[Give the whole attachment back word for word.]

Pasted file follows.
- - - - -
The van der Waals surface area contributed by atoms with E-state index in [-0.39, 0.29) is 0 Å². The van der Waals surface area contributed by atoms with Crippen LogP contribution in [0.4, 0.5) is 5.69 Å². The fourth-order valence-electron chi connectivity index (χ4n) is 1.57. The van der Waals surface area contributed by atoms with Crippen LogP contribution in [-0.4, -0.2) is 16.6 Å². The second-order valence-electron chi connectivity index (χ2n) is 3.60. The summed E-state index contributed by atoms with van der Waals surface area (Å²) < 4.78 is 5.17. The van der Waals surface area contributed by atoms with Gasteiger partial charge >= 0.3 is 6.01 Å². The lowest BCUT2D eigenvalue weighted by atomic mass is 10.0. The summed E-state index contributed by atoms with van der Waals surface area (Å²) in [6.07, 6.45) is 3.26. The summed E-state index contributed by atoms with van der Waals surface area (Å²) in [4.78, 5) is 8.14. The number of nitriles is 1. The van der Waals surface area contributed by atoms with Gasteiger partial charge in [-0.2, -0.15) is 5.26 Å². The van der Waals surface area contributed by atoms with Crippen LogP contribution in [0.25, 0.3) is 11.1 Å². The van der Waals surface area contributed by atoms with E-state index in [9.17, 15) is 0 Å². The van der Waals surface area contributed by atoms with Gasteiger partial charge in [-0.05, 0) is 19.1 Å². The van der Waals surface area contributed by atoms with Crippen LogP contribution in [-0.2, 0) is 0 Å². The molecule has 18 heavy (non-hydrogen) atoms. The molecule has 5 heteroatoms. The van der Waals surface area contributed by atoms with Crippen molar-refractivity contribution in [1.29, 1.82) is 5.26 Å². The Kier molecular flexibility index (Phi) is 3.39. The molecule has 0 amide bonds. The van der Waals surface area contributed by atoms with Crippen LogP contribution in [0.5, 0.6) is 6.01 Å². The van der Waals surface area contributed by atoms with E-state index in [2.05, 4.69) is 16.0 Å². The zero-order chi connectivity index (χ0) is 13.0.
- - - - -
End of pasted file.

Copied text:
The van der Waals surface area contributed by atoms with E-state index in [-0.39, 0.29) is 0 Å². The van der Waals surface area contributed by atoms with Crippen LogP contribution in [0.4, 0.5) is 5.69 Å². The fourth-order valence-electron chi connectivity index (χ4n) is 1.57. The van der Waals surface area contributed by atoms with Crippen LogP contribution in [-0.4, -0.2) is 16.6 Å². The second-order valence-electron chi connectivity index (χ2n) is 3.60. The summed E-state index contributed by atoms with van der Waals surface area (Å²) < 4.78 is 5.17. The van der Waals surface area contributed by atoms with Gasteiger partial charge >= 0.3 is 6.01 Å². The lowest BCUT2D eigenvalue weighted by atomic mass is 10.0. The summed E-state index contributed by atoms with van der Waals surface area (Å²) in [6.07, 6.45) is 3.26. The summed E-state index contributed by atoms with van der Waals surface area (Å²) in [4.78, 5) is 8.14. The number of nitriles is 1. The van der Waals surface area contributed by atoms with Gasteiger partial charge in [-0.2, -0.15) is 5.26 Å². The van der Waals surface area contributed by atoms with Crippen LogP contribution in [0.25, 0.3) is 11.1 Å². The van der Waals surface area contributed by atoms with E-state index in [9.17, 15) is 0 Å². The van der Waals surface area contributed by atoms with Gasteiger partial charge in [-0.05, 0) is 19.1 Å². The van der Waals surface area contributed by atoms with Crippen LogP contribution in [-0.2, 0) is 0 Å². The molecule has 18 heavy (non-hydrogen) atoms. The molecule has 5 heteroatoms. The van der Waals surface area contributed by atoms with Crippen molar-refractivity contribution in [1.29, 1.82) is 5.26 Å². The Kier molecular flexibility index (Phi) is 3.39. The molecule has 0 amide bonds. The van der Waals surface area contributed by atoms with Crippen LogP contribution in [0.5, 0.6) is 6.01 Å². The van der Waals surface area contributed by atoms with E-state index in [2.05, 4.69) is 16.0 Å². The zero-order chi connectivity index (χ0) is 13.0.